:each_with_index, :each_with_object, :entries, :enum_for, :equal?,
:extend, :find, :find_all, :flat_map, :freeze, :grep, :group_by,
:initialize_clone, :initialize_dup, :inject, :instance_eval,
:instance_exec, :instance_of?, :instance_variable_defined?,
:instance_variable_get, :instance_variable_set, :instance_variables,
:is_a?, :kind_of?, :max, :max_by, :member?, …

hi Fily,

you can think of a module as a collection of useful methods that you
can pass around (mix in) between various classes. from what i
understand modules have a lot less ‘overhead’ than classes as well.

you could write a module called ‘Transmission’ in which you define how
to shift gears - and then mix that module into different vehicle classes
that will all share the methods defined in the module…

module Transmission
attr_reader :gear
def num_of_gears=(n)

end
def clutch

end
def shift(up_or_down)

end
def grind_gears

end
end

class Car
include Transmission
def initialize(n)
num_of_gears = (n)

end

end

class Motorcycle
include Transmission
def initialize(n)
num_of_gears = (n)

end

end

bike = Motorcycle.new(5)
car = Car.new(4)

bike.clutch
bike.shift(‘up’)

car.clutch
car.shift(‘up’)

etc…

  • j

Double WOW! for you two guys.

I’m always impress about the help I get here.

Very good information, it basically answers all of my questions.

One thing I see here is that I don’t fully understand the big difference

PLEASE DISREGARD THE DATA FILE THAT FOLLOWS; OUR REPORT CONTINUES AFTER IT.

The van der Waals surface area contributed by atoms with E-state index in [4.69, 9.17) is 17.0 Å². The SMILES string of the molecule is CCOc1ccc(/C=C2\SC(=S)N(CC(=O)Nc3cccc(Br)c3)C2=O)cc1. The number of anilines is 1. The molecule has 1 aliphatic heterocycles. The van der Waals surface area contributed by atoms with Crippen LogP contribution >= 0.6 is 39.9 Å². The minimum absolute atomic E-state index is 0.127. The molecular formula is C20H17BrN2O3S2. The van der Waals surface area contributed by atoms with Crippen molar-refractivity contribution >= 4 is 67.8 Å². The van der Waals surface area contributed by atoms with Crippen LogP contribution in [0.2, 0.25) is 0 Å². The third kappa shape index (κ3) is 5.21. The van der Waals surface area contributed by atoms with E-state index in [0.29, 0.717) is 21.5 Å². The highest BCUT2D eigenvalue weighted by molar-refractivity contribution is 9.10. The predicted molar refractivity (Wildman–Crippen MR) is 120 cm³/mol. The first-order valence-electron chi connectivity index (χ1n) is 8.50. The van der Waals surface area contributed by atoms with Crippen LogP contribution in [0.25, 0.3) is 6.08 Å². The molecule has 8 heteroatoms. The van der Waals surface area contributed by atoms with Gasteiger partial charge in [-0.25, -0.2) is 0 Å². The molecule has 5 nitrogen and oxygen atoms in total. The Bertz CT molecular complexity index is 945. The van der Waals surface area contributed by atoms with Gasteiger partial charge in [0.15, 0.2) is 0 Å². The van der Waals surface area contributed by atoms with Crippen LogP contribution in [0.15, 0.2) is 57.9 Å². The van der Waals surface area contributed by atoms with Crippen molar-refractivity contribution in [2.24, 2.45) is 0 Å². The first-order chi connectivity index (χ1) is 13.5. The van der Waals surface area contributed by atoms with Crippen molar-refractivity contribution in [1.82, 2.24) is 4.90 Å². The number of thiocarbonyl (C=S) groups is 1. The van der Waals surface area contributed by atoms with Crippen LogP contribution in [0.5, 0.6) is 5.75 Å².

between Classes and Modules in Ruby but
you even read my mind and added a link.

http://samwho.co.uk/blog/2011/09/12/ruby-mixins/

I was thinking that Modules were just a form of separating classes (Name
Scopes for classes). The only language
I know a little bit is Actionscript 3.0 and it uses Packages to enclose
classes but apparently in Ruby Modules
do this and more.

Thanks a lot Sam R.


@Marvin Gülker
No. Classes in Ruby are basically modules with the specific ability to
create instances of themselves (via the ::new method).
As I mentioned above I need to have a better understanding about modules
and classes.

For example, arrays have a method #max, but you won’t find
this in the documentation of the Array class. It comes from
the Enumerable module.
The problem I see with this (if you want to call it a problem) is that
for novice like me, there is no way to know what methods have been
inherited from the module or other classes since they are not listed
here, I could open the module or the class itself, but how do you know
what methods have been inherited to other classes.

I asked for one thing and I always end up learning other things,
awesome. YOU GUYS ARE AWESOME!

I LOVE THIS FORUM

-----Messaggio originale-----
Da: jake kaiden [mailto:[email protected]]
Inviato: sabato 12 novembre 2011 16:20
A: ruby-talk ML
Oggetto: Re: Navigating through the official Ruby documentation

hi Fily,

you can think of a module as a collection of useful methods that you
can
pass around (mix in) between various classes. from what i understand
modules have a lot less ‘overhead’ than classes as well.

you could write a module called ‘Transmission’ in which you define how
to
shift gears - and then mix that module into different vehicle classes
that
will all share the methods defined in the module…

module Transmission
attr_reader :gear
def num_of_gears=(n)

end
def clutch

end
def shift(up_or_down)

end
def grind_gears

end
end

class Car
include Transmission
def initialize(n)
num_of_gears = (n)

end

end

class Motorcycle
include Transmission
def initialize(n)
num_of_gears = (n)

end

end

bike = Motorcycle.new(5)
car = Car.new(4)

bike.clutch
bike.shift(‘up’)

car.clutch
car.shift(‘up’)

etc…

  • j